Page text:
"Representatives and direct taxes shall be apportioned among the several States which may be included within this Union, according to their respective numbers, which shall be determined by adding to the whole number of free persons, including those bound to service for a term of years, and excluding Indians not taxed, three fifths of all other persons."  (Article I, Section, 2 Clause 3)
     We are born into history at a specific time and place.  They become our given.  Some accept them as natural, some shrug, and some see how different things could be--and act.
       It is a matter both of wonder and regret, that those who raise so many objections against
       the new Constitution should never call to mind the defects of that which is to be exchanged
       for it.  It is not necessary that the former should be perfect; it is sufficient that the latter is
       more imperfect.  No man would refuse to give brass for silver or gold, because the latter
       had some alloy in it.  No man would refuse to quit a shattered and tottering habitation for
       a firm and commodious building, because the latter had not a porch to it, or because some
       of the rooms might be a little larger or smaller, or the ceiling a little higher or lower than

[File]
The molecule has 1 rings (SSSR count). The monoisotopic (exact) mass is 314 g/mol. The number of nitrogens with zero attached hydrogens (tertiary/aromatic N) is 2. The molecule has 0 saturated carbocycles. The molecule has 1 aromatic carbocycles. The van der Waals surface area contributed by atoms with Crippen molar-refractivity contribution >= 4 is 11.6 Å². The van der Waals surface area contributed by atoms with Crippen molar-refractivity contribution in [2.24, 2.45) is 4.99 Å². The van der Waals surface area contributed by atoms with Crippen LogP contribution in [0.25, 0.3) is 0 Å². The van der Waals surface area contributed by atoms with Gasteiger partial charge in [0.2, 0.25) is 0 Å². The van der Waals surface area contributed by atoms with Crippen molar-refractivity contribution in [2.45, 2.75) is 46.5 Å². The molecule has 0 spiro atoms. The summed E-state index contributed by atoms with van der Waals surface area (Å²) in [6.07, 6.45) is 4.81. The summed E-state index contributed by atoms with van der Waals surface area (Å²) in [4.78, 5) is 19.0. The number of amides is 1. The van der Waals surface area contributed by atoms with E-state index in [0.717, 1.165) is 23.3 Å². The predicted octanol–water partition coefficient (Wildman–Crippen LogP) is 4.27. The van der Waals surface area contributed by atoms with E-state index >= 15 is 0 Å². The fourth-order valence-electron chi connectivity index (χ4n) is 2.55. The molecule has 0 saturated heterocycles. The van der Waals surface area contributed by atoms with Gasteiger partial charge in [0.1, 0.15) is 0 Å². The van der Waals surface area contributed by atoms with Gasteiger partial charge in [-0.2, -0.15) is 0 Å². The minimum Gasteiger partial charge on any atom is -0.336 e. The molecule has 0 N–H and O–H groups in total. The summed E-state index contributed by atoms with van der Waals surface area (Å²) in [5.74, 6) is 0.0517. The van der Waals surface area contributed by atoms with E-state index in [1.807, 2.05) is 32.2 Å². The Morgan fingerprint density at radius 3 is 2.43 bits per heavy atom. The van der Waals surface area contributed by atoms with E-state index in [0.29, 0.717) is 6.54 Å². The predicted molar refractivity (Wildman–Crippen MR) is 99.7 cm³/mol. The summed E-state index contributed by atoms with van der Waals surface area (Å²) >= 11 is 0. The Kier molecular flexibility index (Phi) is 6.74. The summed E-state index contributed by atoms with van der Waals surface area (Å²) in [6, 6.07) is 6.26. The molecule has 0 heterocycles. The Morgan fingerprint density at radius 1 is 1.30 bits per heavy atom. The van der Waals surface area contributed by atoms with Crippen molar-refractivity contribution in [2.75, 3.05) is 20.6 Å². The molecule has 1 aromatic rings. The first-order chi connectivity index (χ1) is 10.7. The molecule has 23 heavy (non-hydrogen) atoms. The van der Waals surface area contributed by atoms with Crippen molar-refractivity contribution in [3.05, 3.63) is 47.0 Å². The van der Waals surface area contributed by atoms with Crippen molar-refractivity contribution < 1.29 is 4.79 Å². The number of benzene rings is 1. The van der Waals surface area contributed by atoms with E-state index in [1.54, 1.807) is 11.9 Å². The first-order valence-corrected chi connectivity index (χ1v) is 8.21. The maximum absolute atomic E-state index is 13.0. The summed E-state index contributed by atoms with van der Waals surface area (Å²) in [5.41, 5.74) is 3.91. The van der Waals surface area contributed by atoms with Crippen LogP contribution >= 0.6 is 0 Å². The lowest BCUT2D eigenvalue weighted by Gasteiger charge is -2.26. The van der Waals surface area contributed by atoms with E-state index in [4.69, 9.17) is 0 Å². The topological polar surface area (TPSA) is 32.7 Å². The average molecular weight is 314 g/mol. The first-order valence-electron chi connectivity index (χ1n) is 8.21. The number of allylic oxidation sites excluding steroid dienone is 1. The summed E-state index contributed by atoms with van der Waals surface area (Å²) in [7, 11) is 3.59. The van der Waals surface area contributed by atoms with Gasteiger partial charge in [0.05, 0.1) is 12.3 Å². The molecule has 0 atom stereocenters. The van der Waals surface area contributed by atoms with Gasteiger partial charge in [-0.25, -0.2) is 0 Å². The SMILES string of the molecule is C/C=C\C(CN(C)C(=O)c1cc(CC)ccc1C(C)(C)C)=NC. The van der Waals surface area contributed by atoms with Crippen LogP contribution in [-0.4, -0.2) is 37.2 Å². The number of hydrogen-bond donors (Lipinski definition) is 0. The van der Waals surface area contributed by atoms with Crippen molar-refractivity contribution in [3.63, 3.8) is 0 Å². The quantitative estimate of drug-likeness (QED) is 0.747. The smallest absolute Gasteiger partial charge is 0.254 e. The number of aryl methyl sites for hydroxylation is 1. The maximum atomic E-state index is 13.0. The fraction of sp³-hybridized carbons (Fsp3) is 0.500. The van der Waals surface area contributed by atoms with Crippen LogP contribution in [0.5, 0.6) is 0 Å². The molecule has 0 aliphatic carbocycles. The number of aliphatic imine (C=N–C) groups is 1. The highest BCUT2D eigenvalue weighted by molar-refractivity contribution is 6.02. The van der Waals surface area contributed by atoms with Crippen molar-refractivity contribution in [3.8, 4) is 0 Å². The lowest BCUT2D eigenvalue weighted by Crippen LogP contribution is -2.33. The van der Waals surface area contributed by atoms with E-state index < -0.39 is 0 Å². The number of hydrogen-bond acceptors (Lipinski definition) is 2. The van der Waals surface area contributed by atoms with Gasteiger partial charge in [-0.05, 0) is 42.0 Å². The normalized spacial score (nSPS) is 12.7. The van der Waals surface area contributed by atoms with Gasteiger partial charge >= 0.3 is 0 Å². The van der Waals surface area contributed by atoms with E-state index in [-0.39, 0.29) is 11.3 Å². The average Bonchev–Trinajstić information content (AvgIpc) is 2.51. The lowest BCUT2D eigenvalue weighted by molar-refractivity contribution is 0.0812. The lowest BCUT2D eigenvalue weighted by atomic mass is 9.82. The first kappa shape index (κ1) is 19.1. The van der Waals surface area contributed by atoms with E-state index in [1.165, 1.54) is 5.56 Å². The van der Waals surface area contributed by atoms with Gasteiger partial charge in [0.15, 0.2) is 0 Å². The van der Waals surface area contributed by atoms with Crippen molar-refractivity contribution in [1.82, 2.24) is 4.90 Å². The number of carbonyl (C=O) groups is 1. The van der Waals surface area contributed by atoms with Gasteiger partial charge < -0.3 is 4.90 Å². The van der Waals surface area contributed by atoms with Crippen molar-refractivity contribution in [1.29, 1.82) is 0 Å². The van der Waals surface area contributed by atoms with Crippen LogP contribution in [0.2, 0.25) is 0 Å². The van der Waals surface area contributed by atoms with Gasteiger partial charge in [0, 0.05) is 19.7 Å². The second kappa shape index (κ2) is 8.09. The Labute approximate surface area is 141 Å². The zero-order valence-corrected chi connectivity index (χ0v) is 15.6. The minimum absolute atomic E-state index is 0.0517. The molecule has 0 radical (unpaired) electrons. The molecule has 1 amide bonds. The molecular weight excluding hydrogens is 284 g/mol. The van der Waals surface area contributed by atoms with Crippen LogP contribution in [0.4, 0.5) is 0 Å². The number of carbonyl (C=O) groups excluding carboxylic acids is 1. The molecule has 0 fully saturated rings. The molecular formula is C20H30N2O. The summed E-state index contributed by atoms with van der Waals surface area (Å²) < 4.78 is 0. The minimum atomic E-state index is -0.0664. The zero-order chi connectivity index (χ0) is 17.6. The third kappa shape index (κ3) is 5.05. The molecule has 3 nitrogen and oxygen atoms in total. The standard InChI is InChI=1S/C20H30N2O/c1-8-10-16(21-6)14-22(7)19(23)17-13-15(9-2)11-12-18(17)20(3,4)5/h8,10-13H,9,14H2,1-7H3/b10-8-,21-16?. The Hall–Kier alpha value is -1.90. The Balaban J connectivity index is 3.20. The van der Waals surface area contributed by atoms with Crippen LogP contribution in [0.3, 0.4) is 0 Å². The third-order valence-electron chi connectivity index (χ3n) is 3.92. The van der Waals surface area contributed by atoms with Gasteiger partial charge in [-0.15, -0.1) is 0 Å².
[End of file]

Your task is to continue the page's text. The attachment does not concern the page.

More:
his fancy would have planned them.  But waiving illustrations of this sort, is it not manifest
       that most of the capital objections urged against the new system lie with tenfold weight
       against the existing Confederation?...  Is the importation of slaves permitted by the new
       Constitution for twenty years?  By the old it is permitted forever.  (James Madison, The
       Federalist Papers, No. 38)
     One day, when our lives are a distant memory, some will look in the rear view mirror and wonder why we did not do more to protect the planet.  They will shake their heads and wag their tongues.  But we understand that, no matter how much the former President of the United States wanted to make the necessary adjustments, the opposition in the House and the Senate would not permit it.  And so, as the leader of the Republic, he did what was possible, not what was perfect.
     Whenever the three-fifths clause is brought up, it is, usually, done in condemnation.  But what gets lost are the circumstances.  Without that compromise, "the more perfect Union," to cite the Preamble, could not have been formed.  The Articles of Confederation, which were inadequate in war and peace, would have remained in place.  And the United States of America would have been a name, not a reality.
       It were doubtless to be wished, that the power of prohibiting the importation of slaves had 
       not been postponed until the year 1808, or rather that it had been suffered to have immedi-
       ate operation.  But it is not difficult to account, either for this restriction on the general
       government, or for the manner in which the whole clause is expressed.  It ought to be